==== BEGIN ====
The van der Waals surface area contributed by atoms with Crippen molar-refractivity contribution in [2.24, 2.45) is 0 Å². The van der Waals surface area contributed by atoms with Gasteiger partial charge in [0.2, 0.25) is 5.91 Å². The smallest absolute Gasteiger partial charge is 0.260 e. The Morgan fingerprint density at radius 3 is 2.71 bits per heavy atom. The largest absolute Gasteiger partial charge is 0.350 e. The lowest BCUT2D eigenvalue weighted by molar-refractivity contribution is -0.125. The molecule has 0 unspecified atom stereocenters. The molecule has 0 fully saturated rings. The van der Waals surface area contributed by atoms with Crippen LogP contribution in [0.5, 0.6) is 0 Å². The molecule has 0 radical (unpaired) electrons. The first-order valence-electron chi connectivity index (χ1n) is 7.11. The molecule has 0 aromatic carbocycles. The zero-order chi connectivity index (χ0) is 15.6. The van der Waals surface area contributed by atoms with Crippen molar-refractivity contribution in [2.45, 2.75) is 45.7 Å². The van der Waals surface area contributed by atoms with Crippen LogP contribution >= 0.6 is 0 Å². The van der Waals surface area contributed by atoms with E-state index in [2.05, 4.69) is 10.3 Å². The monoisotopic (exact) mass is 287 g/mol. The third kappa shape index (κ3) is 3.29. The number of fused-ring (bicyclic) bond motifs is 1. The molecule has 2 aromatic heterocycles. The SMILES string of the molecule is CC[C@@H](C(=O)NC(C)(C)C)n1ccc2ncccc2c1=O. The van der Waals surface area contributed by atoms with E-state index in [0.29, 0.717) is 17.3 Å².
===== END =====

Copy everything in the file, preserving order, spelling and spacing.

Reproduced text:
The van der Waals surface area contributed by atoms with Crippen molar-refractivity contribution in [2.24, 2.45) is 0 Å². The van der Waals surface area contributed by atoms with Gasteiger partial charge in [0.2, 0.25) is 5.91 Å². The smallest absolute Gasteiger partial charge is 0.260 e. The Morgan fingerprint density at radius 3 is 2.71 bits per heavy atom. The largest absolute Gasteiger partial charge is 0.350 e. The lowest BCUT2D eigenvalue weighted by molar-refractivity contribution is -0.125. The molecule has 0 unspecified atom stereocenters. The molecule has 0 fully saturated rings. The van der Waals surface area contributed by atoms with Crippen LogP contribution in [0.5, 0.6) is 0 Å². The molecule has 0 radical (unpaired) electrons. The first-order valence-electron chi connectivity index (χ1n) is 7.11. The molecule has 0 aromatic carbocycles. The zero-order chi connectivity index (χ0) is 15.6. The van der Waals surface area contributed by atoms with Crippen molar-refractivity contribution in [2.45, 2.75) is 45.7 Å². The van der Waals surface area contributed by atoms with Crippen LogP contribution >= 0.6 is 0 Å². The van der Waals surface area contributed by atoms with E-state index in [2.05, 4.69) is 10.3 Å². The monoisotopic (exact) mass is 287 g/mol. The third kappa shape index (κ3) is 3.29. The number of fused-ring (bicyclic) bond motifs is 1. The molecule has 2 aromatic heterocycles. The SMILES string of the molecule is CC[C@@H](C(=O)NC(C)(C)C)n1ccc2ncccc2c1=O. The van der Waals surface area contributed by atoms with E-state index in [0.29, 0.717) is 17.3 Å².